6. Sir Charles Says:

    Very interesting. I hope the industry will not hold it back and we will soon get better batteries. Please keep us informed on this issue. Thanks.


  7. I looked through some of the Youtube videos (not just the one linked), and from I’ve seen it all looks good. Unless there is some gotcha that they failed to report, it all sounds wonderful.

    So for once, I don’t have anything negative to say. At least not yet. This is a potentially green technology that could really work, assuming that all we’ve heard is true.

    The one thing I do worry about though is patents. Presumably the patent is owned by Stanford University, so the big question is what they will do with it. Put it into the public domain? Doubtful. Commercialize it – OK, fine, but the devil is in the details. If they sell it to the highest bidder, that could be Exxon-Mobil. Hopefully, Stanford will do something for the public good.

    At the end of the day, the proof that this battery is a “game changer” will come when we can finally buy one.


  8. Just wanted to add something. At the end of the Youtube video, it says special thanks to Hongjie Dai (professor of chemistry) and Yingpeng Wu (posdoctoral student).

    Both Chinese names. I looked them up. Professor Dai has been with Stanford quite a while, and is probably not going anywhere:

    http://dailab.stanford.edu/

    Yingpeng Wu, on the other hand, is a recent graduate of Nankai University in Tianjin, China. Good chance he will return home, though perhaps he’ll move permanently to the USA. Or maybe keep his feet in both camps, doing some international commuting. Anyway, point is that China will likely be producing these batteries sooner rather than later, assuming of course that they are as good as advertised.

    So getting back to patent law – if the USA throws up a big patent barrier, don’t be surprised if Asia has these batteries in common use by the end of the year, while Americans have to wait another 20 for the patents to expire. It wouldn’t be the first time such a thing has happened – there was an excellent NiMH battery invented over a decade ago that had the same capacity as modern lithium-ion batteries, but the patent got bought up and buried by Chevron-Texaco:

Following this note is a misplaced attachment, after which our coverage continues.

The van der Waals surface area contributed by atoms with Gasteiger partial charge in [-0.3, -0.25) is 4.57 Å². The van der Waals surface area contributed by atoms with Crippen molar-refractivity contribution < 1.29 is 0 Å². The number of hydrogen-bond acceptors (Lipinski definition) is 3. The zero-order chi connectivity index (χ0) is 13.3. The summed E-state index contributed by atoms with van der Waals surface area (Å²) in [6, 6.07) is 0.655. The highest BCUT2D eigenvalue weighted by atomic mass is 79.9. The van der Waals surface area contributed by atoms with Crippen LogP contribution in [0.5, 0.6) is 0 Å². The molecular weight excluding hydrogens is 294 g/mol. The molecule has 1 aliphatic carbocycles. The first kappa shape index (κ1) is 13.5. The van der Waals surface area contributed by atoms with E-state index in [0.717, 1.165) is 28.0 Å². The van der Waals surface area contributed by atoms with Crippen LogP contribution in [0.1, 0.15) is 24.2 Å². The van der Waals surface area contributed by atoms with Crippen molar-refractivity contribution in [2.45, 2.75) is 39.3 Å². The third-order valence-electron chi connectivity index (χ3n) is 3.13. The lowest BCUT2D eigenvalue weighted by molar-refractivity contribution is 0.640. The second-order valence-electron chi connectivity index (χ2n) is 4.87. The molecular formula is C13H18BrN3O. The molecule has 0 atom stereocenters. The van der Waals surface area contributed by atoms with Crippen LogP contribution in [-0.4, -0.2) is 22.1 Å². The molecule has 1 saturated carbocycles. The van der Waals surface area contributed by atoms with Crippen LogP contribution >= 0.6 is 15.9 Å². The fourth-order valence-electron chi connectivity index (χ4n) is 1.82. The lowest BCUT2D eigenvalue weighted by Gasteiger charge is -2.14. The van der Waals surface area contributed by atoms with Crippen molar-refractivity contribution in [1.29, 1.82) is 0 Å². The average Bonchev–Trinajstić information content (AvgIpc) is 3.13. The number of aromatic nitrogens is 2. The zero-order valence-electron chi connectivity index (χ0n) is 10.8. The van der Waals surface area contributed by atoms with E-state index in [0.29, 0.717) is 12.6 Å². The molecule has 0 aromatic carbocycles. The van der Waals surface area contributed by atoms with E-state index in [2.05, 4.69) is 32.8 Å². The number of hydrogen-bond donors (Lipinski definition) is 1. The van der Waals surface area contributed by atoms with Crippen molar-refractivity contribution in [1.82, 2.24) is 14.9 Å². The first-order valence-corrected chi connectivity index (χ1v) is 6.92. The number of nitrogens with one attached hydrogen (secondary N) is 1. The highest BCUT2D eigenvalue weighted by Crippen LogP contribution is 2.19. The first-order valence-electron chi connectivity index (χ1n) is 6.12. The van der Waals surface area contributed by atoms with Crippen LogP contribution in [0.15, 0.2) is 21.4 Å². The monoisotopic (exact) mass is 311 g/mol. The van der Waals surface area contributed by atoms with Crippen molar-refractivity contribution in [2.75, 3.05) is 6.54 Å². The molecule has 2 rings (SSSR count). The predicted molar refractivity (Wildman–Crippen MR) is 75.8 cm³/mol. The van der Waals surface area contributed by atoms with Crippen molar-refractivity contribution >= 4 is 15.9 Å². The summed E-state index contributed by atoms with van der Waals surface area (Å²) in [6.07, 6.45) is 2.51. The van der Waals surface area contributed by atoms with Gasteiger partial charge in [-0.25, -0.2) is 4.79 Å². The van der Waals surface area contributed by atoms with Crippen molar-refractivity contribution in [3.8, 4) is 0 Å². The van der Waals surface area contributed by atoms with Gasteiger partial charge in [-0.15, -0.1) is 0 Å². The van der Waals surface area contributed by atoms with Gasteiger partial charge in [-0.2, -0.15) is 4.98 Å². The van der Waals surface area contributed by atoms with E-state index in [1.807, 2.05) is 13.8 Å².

http://fuel-efficient-vehicles.org/energy-news/?p=690

    http://en.wikipedia.org/wiki/Patent_encumbrance_of_large_automotive_NiMH_batteries

    • MorinMoss Says:

      If those NiMH batteries were so good, why didn’t someone overseas develop them?
      There are more than a few places where Chevron has little influence.


  9. I just typed what I thought was a good comment, only to have it eaten by automated “moderation” because I had more than two links in it. Peter, wish you could kill this “feature.”

    Second attempt to post it, and the server just sat and did nothing (laughing at me?).

    So I’m posting it for the third time, and if this doesn’t work I’m just giving up…

    Yingpeng Wu (mentioned at the end of the Youtube video) is a recent graduate of Nankai University in Tianjin, China. Good chance he will return home, though perhaps he’ll move permanently to the USA. Or maybe keep his feet in both camps, doing some international commuting. Anyway, point is that China will likely be producing these batteries sooner rather than later, assuming of course that they are as good as advertised.

    So getting back to patent law – if the USA throws up a big patent barrier, don’t be surprised if Asia has these batteries in common use by the end of the year, while Americans have to wait another 20 for the patents to expire. It wouldn’t be the first time such a thing has happened – there was an excellent NiMH battery invented over a decade ago that had the same capacity as modern lithium-ion batteries, but the patent got bought up and buried by Chevron-Texaco:

    http://fuel-efficient-vehicles.org/energy-news/?p=690